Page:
The central question of "What do you really want?", as posed by the system itself, is examined at three levels:
First, if immersion is a desirable state, is it to be achieved by overwhelming every sense? VR supposedly does so and tries to leave no room for distraction. Or should one pursue immersion through the mental capacity of entering a 'flow' state or even meditation, thus reducing external stimuli?
Second, adaptive digital environments cater our psychological structures and needs ever better. These systems have reached a point - such as a game automatically adjusting its difficulty to the player - where they represent a more wantable life than our society can offer for many.
Third, digital recommendation systems claim to 'know' what you want through technological means of data-observation. VR is inherently based on tracking. This data in combination with statistical tools is used to create a questionable 'understanding' of us.
These approaches are contrasted in the three parts of the experience. In the end the question maybe isn’t what you want, but what 'wanting' means in the age of surveillance capitalism and adaptive virtual environments.
From my opening speech (translated):
In this perfomance I put myself in the exhibition space for the opening wearing a custom-built eye tracker which showed in real-time where my gaze was directed, observable on screens attached to my augmented body.
Die Pose muß viel allgemeiner als fotografische Prägung des Körpers verstanden werden, derer sich das Subjekt nicht unbedingt bewußt ist: Sie kann das Resultat eines Bildes sein, das so oft auf den Körper projiziert worden ist, daß das Subjekt beginnt, sich sowohl psychisch wie auch körperlich mit ihm zu identifizieren. Dieses Bild ist im übrigen durchaus nicht immer schmeichelhaft oder lustvoll besetzt.«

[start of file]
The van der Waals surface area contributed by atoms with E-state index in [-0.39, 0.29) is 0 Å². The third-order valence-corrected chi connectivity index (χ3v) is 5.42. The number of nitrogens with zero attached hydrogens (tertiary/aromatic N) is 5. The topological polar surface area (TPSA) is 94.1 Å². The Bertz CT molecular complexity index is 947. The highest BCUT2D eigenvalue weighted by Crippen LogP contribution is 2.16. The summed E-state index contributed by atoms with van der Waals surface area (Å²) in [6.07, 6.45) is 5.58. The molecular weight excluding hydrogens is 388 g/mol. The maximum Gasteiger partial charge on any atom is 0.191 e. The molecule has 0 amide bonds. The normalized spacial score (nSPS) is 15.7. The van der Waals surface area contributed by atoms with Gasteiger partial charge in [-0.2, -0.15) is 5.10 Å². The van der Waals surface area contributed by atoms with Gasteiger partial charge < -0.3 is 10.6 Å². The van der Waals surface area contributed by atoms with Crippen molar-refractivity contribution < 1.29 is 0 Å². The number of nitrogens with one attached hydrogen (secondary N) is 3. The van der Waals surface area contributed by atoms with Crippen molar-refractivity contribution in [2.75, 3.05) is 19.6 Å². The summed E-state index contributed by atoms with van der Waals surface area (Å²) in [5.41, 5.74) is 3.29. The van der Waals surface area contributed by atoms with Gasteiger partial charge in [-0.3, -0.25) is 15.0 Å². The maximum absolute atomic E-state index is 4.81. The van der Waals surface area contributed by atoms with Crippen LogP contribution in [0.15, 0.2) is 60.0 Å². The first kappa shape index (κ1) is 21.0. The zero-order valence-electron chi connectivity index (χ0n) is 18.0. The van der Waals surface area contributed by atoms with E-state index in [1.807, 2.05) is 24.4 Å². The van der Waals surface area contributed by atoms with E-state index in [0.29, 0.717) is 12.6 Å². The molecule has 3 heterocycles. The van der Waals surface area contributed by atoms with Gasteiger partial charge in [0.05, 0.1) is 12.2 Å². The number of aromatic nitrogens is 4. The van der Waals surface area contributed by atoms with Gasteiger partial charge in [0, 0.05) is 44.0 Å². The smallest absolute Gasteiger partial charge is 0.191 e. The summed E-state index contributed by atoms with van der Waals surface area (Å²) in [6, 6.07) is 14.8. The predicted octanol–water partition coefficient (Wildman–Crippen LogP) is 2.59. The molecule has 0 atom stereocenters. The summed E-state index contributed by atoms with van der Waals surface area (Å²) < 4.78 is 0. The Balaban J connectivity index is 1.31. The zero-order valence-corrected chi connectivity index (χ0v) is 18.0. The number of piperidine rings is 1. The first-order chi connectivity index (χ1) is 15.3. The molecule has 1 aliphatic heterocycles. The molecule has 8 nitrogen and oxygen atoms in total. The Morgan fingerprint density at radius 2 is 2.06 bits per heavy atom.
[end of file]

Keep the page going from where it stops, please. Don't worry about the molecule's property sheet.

Throughout the twentieth century there was a growing debate about the gaze and it's implication on society and individuals within it.
The technological developments of the early twenty-first century added a new immediacy and impact to this. The gaze itself of course always had been immediate, observable by the parties involved. But it was limited to its physical environment. Audience measurement was rudimentary. Not so in the present day and especially the internet: Knowing who sees what when had grown beyond mass surveillance. Every user of social media gets near to real-time feedback on their performance.
Results vary, but the influence of the public *tele*gaze has been strong enough for large shares of social media users turn to (supposedly) more oblivious and private ways of exposing themselves, such as Snapchat (and the inclusion of their features into other mainstream products). Silverman's words on unconsciously posing for the camera seem to fulfill even more today, taking into account just how often each individual is photographed (or photographing themselves). And on the other side the emergence of terms such as social cooling proves that users now feel, acknowledge and fear that even looking at something is an act with strings attached.
The performance Blickregime (sehen und gesehen werden) bridges the technological and social/physical space into a performance. This format creates an actual experience of gazing and being gazed upon, a fundamental advantage. Only in involuntarily forcing bystanders to take both sides it can be achieved to gain an understanding (and hence empathy) of the ubiquitous process, the social dynamic of the regime of the gaze. The performance initially has no claim to action: merely by existing it attempts to expose the existence of the regime.